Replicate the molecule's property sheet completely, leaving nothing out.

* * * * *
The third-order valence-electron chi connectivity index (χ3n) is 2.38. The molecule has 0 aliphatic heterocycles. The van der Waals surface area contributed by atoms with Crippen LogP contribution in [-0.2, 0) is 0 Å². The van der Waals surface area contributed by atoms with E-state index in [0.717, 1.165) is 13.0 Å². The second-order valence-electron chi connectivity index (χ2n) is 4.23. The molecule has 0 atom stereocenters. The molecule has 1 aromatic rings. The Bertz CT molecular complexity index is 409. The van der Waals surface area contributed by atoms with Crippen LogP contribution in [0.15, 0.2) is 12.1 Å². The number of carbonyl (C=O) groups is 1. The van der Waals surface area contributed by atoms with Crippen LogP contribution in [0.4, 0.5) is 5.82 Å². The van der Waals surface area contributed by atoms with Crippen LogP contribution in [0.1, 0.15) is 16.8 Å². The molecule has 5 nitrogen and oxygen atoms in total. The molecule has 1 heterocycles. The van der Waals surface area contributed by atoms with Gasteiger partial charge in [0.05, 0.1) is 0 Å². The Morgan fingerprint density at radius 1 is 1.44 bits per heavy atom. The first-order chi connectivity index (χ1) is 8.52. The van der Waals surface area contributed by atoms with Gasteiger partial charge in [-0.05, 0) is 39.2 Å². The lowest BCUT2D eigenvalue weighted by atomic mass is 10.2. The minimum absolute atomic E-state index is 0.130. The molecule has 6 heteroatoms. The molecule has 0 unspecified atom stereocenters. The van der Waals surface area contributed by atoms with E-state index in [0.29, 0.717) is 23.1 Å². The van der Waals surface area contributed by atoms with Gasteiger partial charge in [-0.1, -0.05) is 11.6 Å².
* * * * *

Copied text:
The third-order valence-electron chi connectivity index (χ3n) is 2.38. The molecule has 0 aliphatic heterocycles. The van der Waals surface area contributed by atoms with Crippen LogP contribution in [-0.2, 0) is 0 Å². The van der Waals surface area contributed by atoms with E-state index in [0.717, 1.165) is 13.0 Å². The second-order valence-electron chi connectivity index (χ2n) is 4.23. The molecule has 0 atom stereocenters. The molecule has 1 aromatic rings. The Bertz CT molecular complexity index is 409. The van der Waals surface area contributed by atoms with Crippen LogP contribution in [0.15, 0.2) is 12.1 Å². The number of carbonyl (C=O) groups is 1. The van der Waals surface area contributed by atoms with Crippen LogP contribution in [0.4, 0.5) is 5.82 Å². The van der Waals surface area contributed by atoms with Crippen LogP contribution in [0.1, 0.15) is 16.8 Å². The molecule has 5 nitrogen and oxygen atoms in total. The molecule has 1 heterocycles. The van der Waals surface area contributed by atoms with Gasteiger partial charge in [0.05, 0.1) is 0 Å². The Morgan fingerprint density at radius 1 is 1.44 bits per heavy atom. The first-order chi connectivity index (χ1) is 8.52. The van der Waals surface area contributed by atoms with Gasteiger partial charge in [-0.05, 0) is 39.2 Å². The lowest BCUT2D eigenvalue weighted by atomic mass is 10.2. The minimum absolute atomic E-state index is 0.130. The molecule has 6 heteroatoms. The molecule has 0 unspecified atom stereocenters. The van der Waals surface area contributed by atoms with E-state index in [0.29, 0.717) is 23.1 Å². The van der Waals surface area contributed by atoms with Gasteiger partial charge in [-0.1, -0.05) is 11.6 Å².